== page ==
I do try to avoid Hubby's socks and I do try to go for everyone else's socks that are worn out or already mismatched--in other words I try to go for the socks that have been abandoned and rejected by the rest of the family (and thus less likely to be missed, or in Hubby's case desperately pined for). If I am reduced for whatever reason (pick one: a) laziness, b) disorganization, c) desperation, and d) extreme tardiness brought on by all of the above) to grabbing Hubby's socks, I am always, always careful to take a matched set both because I know it ruins his whole day to have a single in a basketful of pairs and because if I take a pair, I am way less likely to be "caught" and have to listen to him rant about "people" (by which he means me) "stealing" (by which he means borrowing--no he probably does mean stealing, but really it's just borrowing) his socks (by which he means his socks).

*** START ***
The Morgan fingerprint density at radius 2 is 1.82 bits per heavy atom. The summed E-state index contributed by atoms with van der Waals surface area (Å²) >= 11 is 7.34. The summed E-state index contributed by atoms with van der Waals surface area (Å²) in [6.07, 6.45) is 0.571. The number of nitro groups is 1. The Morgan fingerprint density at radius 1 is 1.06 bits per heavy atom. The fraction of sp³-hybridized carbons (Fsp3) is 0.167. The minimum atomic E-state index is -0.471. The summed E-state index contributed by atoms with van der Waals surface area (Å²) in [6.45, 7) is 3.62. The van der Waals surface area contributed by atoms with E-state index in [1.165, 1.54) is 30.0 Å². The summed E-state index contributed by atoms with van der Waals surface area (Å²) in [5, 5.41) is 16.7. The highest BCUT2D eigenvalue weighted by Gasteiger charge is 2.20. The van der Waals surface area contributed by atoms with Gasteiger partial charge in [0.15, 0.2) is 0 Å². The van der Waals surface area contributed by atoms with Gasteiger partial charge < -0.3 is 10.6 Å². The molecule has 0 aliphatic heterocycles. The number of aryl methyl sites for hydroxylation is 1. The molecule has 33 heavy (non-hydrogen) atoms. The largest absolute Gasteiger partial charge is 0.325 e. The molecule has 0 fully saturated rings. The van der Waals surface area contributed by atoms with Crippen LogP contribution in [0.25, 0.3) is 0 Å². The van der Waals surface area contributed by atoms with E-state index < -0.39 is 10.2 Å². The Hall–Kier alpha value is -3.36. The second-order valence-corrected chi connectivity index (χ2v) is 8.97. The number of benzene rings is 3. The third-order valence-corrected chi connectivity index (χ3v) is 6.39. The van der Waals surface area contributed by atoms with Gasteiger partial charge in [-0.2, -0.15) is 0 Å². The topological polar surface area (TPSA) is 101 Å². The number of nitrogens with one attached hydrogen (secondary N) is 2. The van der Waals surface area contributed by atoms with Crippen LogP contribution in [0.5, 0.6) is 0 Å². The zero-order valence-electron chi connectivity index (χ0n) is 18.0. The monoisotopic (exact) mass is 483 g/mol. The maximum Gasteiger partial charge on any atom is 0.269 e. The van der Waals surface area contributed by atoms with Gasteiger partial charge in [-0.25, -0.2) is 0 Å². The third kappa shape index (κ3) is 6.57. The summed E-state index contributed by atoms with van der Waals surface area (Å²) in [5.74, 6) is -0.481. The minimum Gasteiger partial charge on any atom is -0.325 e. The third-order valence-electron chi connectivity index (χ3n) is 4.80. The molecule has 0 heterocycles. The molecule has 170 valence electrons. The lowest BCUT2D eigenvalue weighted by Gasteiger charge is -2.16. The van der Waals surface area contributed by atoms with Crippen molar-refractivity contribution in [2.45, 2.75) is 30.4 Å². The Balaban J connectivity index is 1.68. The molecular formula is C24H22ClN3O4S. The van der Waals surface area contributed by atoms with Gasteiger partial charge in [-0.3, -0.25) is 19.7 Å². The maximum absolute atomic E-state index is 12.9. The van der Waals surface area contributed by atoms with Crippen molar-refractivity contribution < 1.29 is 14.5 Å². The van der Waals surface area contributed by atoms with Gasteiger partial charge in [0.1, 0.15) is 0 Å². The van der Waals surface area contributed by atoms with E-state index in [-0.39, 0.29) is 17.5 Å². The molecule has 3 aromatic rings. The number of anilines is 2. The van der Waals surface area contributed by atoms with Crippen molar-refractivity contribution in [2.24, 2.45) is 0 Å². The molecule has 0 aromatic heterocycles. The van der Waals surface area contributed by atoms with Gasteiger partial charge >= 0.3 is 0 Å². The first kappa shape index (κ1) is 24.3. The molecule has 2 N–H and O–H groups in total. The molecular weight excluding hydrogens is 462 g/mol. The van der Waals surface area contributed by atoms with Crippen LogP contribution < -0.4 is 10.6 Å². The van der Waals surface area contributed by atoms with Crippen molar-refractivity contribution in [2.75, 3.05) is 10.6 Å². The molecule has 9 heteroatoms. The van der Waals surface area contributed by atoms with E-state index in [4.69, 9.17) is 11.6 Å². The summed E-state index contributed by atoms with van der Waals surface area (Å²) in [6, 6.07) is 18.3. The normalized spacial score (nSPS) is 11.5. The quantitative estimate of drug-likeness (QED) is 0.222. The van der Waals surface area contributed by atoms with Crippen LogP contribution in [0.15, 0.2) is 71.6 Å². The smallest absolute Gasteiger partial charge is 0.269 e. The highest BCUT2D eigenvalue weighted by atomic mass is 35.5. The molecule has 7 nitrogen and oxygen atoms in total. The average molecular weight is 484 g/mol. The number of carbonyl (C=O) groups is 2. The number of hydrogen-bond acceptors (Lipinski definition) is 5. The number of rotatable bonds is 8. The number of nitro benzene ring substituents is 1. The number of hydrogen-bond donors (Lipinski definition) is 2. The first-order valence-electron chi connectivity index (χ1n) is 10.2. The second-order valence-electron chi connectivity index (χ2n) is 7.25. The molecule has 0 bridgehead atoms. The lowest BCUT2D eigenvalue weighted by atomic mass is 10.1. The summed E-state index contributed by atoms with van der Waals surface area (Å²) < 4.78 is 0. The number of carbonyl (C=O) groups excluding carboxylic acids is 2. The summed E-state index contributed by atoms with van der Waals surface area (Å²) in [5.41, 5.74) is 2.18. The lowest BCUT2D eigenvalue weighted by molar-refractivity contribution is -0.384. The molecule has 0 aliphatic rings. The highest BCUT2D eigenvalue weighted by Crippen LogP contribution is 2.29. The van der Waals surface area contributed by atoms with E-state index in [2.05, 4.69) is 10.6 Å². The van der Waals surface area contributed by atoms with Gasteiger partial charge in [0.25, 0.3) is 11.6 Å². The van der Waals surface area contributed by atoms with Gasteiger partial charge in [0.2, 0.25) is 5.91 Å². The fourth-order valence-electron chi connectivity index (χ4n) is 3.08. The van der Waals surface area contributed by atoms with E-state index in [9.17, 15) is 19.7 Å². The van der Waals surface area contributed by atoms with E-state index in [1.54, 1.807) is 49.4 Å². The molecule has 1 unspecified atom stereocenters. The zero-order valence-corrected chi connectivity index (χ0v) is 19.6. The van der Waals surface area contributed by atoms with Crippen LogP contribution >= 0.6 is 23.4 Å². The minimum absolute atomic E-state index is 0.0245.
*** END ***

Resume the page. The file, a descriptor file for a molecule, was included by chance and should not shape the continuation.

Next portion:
What happens, though, is that regardless of my stealthy, pairs-only sock stealing, and regardless of whether I've actually stolen any of his socks or not, I still have to listen to him rant about missing socks, which he's always convinced have been stolen, not merely misplaced in the dryer or wherever it is they disappear to by the millions in "normal" (by which I mean not my own) households. Despite his deep-seated conviction, I had not stolen/borrowed a single (or pair of) sock(s) in several weeks prior to the morning in question. And speaking of the morning in question, let's close these parentheses and get on with the brain-chasing-tail portion of our post.)